Kevin Durant (Photo by Steve Jennings/Getty Images for TechCrunch)
Editor’s note: The following article is an op-ed, and the views expressed are the author’s own. Read more opinions on theGrio.
The first time I saw Kevin Durant on a basketball court in person was really memorable. It was his first season in Brooklyn—the year he was injured—and when they called a timeout, Durant, in street clothes, walked out of the way of the guys in the uniforms. And the way he walked was so cool. His body just moved rhythmically and poetically as he walked across the court.
Then he got back in uniform, and seeing him in the black and white has been one of the great thrills of my sports fandom life. He is one of the greatest athletes I’ve ever had the privilege to watch up close and root for. It has been a joy to walk a few minutes to the Barclays and watch a once-in-a-generation athlete go to work. I loved the smooth, silky way he floated through the court, dribbling like a smaller man then rising up high over everyone to shoot that pretty jumper. If you have Durant on your team, no matter who the opponent is, you go into every game confident and you feel optimistic whenever he has the ball in his hands at the end of a game.
Rooting for Kyrie Irving has been a different story. He is extraordinary to watch play. He’s a magician with the rock—he’s definitely the child of the AND1 Mixtape stars—but sometimes he also recalls dancers who have such amazing control of their bodies that they can make it look like they’re falling and off balance but they’re not . Where Durant’s smoothness evoked John Coltrane’s majestic sound for me, to see Kyrie dribble and hesitate and drive and change direction and finish recalled the sound of Thelonious Monk, which was helter skelter and yet astounding. Watching Kyrie was not that far off from watching modern dance or ball at Rucker Park. But off the court, he was one of the most confounding and frustrating players New York City has ever seen. The man was the poster child for not getting the vaccine yet he never had a coherent argument for why not. He was moody and irascible, and it seems like he made both James Harden and Durant want to leave. What’s up with this guy?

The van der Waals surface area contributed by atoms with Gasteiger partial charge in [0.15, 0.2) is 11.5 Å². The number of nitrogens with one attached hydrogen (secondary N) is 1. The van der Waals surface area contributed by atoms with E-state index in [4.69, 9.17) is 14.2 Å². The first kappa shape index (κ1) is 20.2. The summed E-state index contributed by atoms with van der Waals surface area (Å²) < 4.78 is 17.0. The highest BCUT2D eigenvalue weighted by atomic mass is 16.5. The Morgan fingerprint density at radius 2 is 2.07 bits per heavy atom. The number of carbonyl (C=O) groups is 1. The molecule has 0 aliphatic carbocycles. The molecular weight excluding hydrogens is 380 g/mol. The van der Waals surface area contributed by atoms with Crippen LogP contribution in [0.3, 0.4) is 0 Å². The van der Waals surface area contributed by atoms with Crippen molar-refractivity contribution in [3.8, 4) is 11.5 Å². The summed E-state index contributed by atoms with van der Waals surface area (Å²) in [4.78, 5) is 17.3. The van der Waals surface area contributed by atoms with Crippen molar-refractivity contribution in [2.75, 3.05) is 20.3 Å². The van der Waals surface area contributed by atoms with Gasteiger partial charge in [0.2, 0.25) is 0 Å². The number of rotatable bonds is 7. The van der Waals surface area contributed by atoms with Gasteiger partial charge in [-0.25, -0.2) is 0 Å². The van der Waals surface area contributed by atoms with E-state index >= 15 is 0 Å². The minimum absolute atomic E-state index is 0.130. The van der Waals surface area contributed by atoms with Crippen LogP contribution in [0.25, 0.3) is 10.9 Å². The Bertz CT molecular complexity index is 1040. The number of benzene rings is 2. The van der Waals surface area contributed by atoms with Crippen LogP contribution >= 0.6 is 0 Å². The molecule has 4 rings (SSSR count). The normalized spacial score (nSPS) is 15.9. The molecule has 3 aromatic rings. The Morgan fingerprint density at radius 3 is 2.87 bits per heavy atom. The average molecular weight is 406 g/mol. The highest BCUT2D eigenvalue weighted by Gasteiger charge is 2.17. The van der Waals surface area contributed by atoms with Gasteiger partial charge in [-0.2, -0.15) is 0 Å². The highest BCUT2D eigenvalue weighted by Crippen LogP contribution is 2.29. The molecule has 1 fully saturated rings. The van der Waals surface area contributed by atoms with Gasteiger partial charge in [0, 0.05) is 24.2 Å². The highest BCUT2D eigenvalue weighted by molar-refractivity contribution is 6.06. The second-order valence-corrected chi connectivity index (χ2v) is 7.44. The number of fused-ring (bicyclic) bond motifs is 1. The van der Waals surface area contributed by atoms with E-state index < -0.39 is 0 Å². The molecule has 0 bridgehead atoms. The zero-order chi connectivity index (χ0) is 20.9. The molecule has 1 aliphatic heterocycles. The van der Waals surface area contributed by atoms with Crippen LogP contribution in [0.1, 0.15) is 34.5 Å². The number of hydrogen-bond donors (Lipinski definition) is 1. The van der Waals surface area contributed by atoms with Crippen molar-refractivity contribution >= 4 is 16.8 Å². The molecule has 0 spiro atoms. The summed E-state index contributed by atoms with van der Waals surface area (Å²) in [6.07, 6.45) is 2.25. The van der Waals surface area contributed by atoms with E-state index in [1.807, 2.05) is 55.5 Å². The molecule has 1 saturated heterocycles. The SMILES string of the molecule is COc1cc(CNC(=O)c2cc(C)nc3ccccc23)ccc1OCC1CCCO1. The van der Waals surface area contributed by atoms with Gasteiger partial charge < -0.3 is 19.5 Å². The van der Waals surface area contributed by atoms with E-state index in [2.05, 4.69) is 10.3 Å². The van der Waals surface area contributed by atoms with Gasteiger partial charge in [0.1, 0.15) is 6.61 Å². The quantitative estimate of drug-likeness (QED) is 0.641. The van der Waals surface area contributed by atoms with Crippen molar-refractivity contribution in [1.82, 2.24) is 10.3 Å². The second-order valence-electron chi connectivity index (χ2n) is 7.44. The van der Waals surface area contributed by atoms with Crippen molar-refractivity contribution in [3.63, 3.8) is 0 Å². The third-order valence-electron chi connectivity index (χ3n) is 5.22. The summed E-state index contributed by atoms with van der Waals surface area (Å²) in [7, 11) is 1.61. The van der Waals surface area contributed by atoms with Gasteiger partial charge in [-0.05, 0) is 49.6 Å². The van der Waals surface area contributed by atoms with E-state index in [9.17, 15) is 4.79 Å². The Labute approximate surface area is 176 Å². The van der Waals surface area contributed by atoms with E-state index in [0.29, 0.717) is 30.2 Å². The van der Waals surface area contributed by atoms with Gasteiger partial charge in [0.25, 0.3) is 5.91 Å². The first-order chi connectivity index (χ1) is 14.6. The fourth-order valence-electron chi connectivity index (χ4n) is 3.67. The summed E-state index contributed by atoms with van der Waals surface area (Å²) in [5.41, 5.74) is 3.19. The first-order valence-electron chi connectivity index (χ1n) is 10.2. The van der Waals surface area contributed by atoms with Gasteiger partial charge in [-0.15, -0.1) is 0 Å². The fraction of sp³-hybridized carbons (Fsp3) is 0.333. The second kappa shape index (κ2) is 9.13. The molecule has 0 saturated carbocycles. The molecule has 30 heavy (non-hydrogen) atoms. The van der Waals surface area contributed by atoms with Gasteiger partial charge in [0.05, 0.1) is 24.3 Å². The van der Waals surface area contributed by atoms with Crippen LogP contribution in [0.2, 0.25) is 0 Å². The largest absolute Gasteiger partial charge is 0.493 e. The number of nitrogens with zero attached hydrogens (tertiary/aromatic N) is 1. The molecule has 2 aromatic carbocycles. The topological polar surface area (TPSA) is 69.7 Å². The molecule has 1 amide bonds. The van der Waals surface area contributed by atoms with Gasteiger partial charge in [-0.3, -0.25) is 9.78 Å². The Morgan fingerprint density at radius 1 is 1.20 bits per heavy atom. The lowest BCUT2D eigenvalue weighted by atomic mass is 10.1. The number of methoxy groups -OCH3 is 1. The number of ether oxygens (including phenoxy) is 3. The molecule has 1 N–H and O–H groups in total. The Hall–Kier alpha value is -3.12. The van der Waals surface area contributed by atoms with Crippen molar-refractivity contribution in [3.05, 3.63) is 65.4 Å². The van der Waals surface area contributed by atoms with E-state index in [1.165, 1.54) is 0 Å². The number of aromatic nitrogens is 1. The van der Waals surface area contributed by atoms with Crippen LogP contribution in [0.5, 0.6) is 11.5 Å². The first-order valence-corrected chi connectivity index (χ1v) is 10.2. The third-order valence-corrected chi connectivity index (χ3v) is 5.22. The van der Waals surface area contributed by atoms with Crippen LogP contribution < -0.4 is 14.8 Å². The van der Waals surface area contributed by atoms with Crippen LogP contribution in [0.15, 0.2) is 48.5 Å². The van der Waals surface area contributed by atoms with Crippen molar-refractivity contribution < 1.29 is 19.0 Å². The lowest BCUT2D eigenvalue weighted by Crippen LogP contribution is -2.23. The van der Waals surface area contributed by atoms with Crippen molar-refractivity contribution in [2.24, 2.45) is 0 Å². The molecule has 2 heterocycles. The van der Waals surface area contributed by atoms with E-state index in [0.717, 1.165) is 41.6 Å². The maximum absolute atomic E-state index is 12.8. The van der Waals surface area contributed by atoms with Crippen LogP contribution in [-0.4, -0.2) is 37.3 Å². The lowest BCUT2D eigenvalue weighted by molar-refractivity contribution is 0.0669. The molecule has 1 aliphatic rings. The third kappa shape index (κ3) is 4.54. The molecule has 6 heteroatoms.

I’m sad about Durant leaving Brooklyn, and it seems very possible that Kyrie could be leaving, too. But I’m not mad. I believe players should exercise whatever power they have to shape their careers. Most players aren’t powerful enough to demand trades and don’t have the whole league wanting their services, but a few are. I’m happy watching them use their power to control their destiny. At a deeper level, sports are a clash of classes where the ownership class and the player class are constantly at war over control of the game. The owners are wealthy, most are billionaires, and the players may be multimillionaires, but the vast majority of them come from the working class. They come from nothing and they’re often the first person in the history of their family to create generational wealth. And many of them lose a lot of their money after retirement. These are people whose lifetime earning power is at a maximum when they’re in their 20s or 30s and plummets after that.
To think of players and owners as being on the same class scale because they have more money than you is to miss the forest for the trees. The players have a lot of money but it’s new money. They’re 1 percenters. The owners have a ton of money. They’re .0001 percenters. So whenever players are powerful enough to control the shape of their own careers and dictate what the teams can do for them, I root for the players. To me, to do otherwise is to root for the owners.
I don’t believe players owe their careers to one team and I don’t give players credit for staying with one team for their whole career. It’s fine if that’s what you want and the owners are giving you everything you need but if you want to move and you have the power to make it happen, I support you. Everyone, all of us, should have the right to determine where we work or at least to choose a workplace that’s a good fit for us. Players are employees. Why shouldn’t they get a say in where they play if they have the power to make teams jump? We judge players based on championships so we can’t ask them to be pawns in the hands of the owner class and just play wherever they want them to play.
So I support Durant and Irving using their power to move on even though it hurts my team. I will miss Durant. He was cool. Would I miss Irving if he got traded? Not really. He was fun to watch, but he brings so much baggage—the flat earth stuff, the vaccine stuff, the making-stars-leave stuff—I’m exhausted. The amount of drama you bring can’t be more than the amount of joy.
Touré is a host and Creative Director at theGrio. He is the host of the podcast “Toure Show” and the podcast docuseries “Who Was Prince?” He is also the author of seven books including the Prince biography Nothing Compares 2 U. Look out for his upcoming podcast Being Black In the 80s.
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